Over this past week, I’ve been revising a few chapters of my Red WIP. Now that I’ve finished writing the Blue WIP, I’ve switched gears.
Writing a first draft can be a rush – pen frantically scribbling, trying to keep up with the inner muse. It’s probably one of the most exhilarating experiences I’ve ever had. Each day, I can’t wait to find out what happens and to watch the characters leap from the page.
But for me, the slow, methodical process of editing and revising is even more rewarding. It’s like practicing the piano. After hours of practicing, hitting all the wrong notes, playing hands alone, at an excruciatingly slow page, and wondering if the song will get any easier. (Trust me. I have experience with this, just ask my piano teacher.) There’s nothing like finally being able to sit on the bench, open the music and feel my fingers moving automatically.
And that’s exactly how I feel about editing. It’s the moment to roll up my sleeves and put in the work that can be enjoyed at a later point in time.
It’s all about the details. Watch passive tense, show don’t tell, create believable dialogue, making sure character’s personalities and motivations are consistent, watching POV, no head hopping, delete unnecessary adverbs, limit dialogue tags, vary sentence length… really, this list could keep going for quite a while.
And to be honest, I feel that I’ve mastered several of the above.
However, there is still one area that still eludes me. And that’s the details.
I’m never quite sure when the reader wants to know more. It’s only when my wonderful betas tell me that a scene is lacking.
I’ve never been a particularly observant person. In fact, one of my coworkers told me (repeatedly) that I have an appalling lack of curiosity. I don’t need a detailed explanation for everything. In fact, most of the time I don’t even need an explanation. That’s how my brain’s been wired and often, I don’t notice when I leave the details out because I don’t think they’re necessary.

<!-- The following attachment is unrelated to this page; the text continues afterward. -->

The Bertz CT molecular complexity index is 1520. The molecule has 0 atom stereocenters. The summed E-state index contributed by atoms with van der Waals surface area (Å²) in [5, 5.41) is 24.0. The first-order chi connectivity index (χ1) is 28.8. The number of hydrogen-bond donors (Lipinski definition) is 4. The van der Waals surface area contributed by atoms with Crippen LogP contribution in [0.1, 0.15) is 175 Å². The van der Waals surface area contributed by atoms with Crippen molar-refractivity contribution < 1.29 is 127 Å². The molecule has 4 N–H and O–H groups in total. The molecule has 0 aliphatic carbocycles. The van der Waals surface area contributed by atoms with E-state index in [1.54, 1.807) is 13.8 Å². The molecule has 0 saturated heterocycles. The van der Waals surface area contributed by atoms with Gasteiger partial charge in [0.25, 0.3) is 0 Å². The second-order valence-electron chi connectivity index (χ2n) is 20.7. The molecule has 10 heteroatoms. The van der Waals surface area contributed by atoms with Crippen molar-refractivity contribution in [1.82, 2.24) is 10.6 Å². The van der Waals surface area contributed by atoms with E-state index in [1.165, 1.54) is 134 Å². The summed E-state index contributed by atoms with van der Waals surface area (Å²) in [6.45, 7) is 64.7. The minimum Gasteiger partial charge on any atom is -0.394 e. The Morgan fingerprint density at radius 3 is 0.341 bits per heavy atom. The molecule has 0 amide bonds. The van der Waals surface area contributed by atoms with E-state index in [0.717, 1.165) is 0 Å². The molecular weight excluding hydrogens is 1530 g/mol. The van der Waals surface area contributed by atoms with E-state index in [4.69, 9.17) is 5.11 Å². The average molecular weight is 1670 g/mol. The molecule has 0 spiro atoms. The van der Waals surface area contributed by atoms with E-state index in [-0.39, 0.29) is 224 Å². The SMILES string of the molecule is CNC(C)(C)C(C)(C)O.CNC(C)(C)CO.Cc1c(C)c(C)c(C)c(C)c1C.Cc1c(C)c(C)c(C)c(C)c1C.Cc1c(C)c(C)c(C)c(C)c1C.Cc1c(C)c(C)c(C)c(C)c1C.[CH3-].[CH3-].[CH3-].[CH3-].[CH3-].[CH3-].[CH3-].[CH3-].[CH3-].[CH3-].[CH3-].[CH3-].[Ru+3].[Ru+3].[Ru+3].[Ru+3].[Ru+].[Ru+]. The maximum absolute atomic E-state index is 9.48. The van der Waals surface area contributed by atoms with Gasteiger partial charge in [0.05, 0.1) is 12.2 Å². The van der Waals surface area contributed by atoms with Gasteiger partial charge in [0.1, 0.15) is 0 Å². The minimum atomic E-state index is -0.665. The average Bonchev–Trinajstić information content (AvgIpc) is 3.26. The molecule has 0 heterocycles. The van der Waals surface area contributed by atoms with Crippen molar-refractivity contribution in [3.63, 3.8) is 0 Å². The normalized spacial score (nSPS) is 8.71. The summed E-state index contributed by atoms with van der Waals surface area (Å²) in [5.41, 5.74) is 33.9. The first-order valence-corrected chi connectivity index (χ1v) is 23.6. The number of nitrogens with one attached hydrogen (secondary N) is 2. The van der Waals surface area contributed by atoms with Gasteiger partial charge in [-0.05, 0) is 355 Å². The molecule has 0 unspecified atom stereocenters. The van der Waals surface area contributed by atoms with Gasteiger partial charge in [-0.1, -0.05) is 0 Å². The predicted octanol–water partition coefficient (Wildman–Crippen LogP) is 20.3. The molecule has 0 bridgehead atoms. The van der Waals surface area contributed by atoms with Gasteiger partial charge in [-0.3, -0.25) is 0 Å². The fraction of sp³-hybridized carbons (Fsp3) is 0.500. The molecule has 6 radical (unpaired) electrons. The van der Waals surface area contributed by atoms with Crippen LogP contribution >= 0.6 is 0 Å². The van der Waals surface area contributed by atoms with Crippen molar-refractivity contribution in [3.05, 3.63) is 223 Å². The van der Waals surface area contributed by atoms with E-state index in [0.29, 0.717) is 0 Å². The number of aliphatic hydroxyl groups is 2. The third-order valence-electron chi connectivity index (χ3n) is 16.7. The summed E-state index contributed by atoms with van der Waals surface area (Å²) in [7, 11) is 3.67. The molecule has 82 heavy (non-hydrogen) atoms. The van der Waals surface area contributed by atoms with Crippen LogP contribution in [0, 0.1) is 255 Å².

So after forcing myself to expand on the miniscule, I noticed an improvement. Here’s a before and after:
A small giggle sounded and Aydra whirled around to stare at Rose, whose face held the first smile they had seen since her arrival. Temar also stared at Rose before looking up at Aydra with bright eyes. Aydra wanted to laugh and cry and cheer, at the sight of Rose’s smile and it somehow gave her the strength to stand up to her aunt.
“He will only be here a few weeks,” Aydra reminded Sasma. “We need his help.”
At the sound of a small giggle, Aydra whirled around, almost unable to believe it wasn’t a trick of the wind. For the first time since she’d arrived, Rose’s lips quirked upward, the beginning of a smile evident on her face. Temar stared down at the young girl before pulling her in close and kissing the top of her head. Aydra wanted to laugh, cry and cheer at the sight. It made all of the early mornings, the sleepless nights and confrontations with her uncle worth it.
She glanced back toward the kitchen, surprised to see her aunt leaning against the door’s frame. In the shadows of the dusky light, the wrinkles around her eyes deepened. For just a moment, Aydra’s mind tugged on memories best forgotten. The curve of her aunt’s cheeks, as well as the high cheekbones reminded her of her mother, and a longing rose in her chest.
“He’ll only be here a few weeks,” Aydra reminded her aunt. “We need his help.”
What do you think? Better? Worse? How do you add details?